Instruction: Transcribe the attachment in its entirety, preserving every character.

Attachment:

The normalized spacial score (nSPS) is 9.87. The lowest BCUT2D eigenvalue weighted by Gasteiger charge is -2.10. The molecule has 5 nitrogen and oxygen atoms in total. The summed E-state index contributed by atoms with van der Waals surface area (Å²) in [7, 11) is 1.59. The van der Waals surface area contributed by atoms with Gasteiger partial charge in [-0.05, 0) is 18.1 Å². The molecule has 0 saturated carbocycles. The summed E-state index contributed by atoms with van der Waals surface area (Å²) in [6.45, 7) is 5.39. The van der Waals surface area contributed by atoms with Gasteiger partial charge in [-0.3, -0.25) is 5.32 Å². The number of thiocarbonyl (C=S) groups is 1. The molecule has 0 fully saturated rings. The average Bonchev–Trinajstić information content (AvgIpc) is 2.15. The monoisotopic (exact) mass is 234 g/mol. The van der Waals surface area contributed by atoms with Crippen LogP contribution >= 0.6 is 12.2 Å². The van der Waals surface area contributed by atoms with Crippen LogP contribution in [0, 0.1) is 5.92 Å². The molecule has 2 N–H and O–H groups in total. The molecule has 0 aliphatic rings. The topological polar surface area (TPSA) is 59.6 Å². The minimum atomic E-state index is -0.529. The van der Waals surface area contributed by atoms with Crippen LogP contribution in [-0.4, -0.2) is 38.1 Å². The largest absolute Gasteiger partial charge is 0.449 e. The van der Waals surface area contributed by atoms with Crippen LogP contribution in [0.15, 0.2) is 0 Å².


The normalized spacial score (nSPS) is 9.87. The lowest BCUT2D eigenvalue weighted by Gasteiger charge is -2.10. The molecule has 5 nitrogen and oxygen atoms in total. The summed E-state index contributed by atoms with van der Waals surface area (Å²) in [7, 11) is 1.59. The van der Waals surface area contributed by atoms with Gasteiger partial charge in [-0.05, 0) is 18.1 Å². The molecule has 0 saturated carbocycles. The summed E-state index contributed by atoms with van der Waals surface area (Å²) in [6.45, 7) is 5.39. The van der Waals surface area contributed by atoms with Gasteiger partial charge in [-0.3, -0.25) is 5.32 Å². The number of thiocarbonyl (C=S) groups is 1. The molecule has 0 fully saturated rings. The average Bonchev–Trinajstić information content (AvgIpc) is 2.15. The monoisotopic (exact) mass is 234 g/mol. The van der Waals surface area contributed by atoms with Crippen LogP contribution >= 0.6 is 12.2 Å². The van der Waals surface area contributed by atoms with Crippen LogP contribution in [0, 0.1) is 5.92 Å². The molecule has 2 N–H and O–H groups in total. The molecule has 0 aliphatic rings. The topological polar surface area (TPSA) is 59.6 Å². The minimum atomic E-state index is -0.529. The van der Waals surface area contributed by atoms with Crippen LogP contribution in [-0.4, -0.2) is 38.1 Å². The largest absolute Gasteiger partial charge is 0.449 e. The van der Waals surface area contributed by atoms with Crippen LogP contribution in [0.15, 0.2) is 0 Å².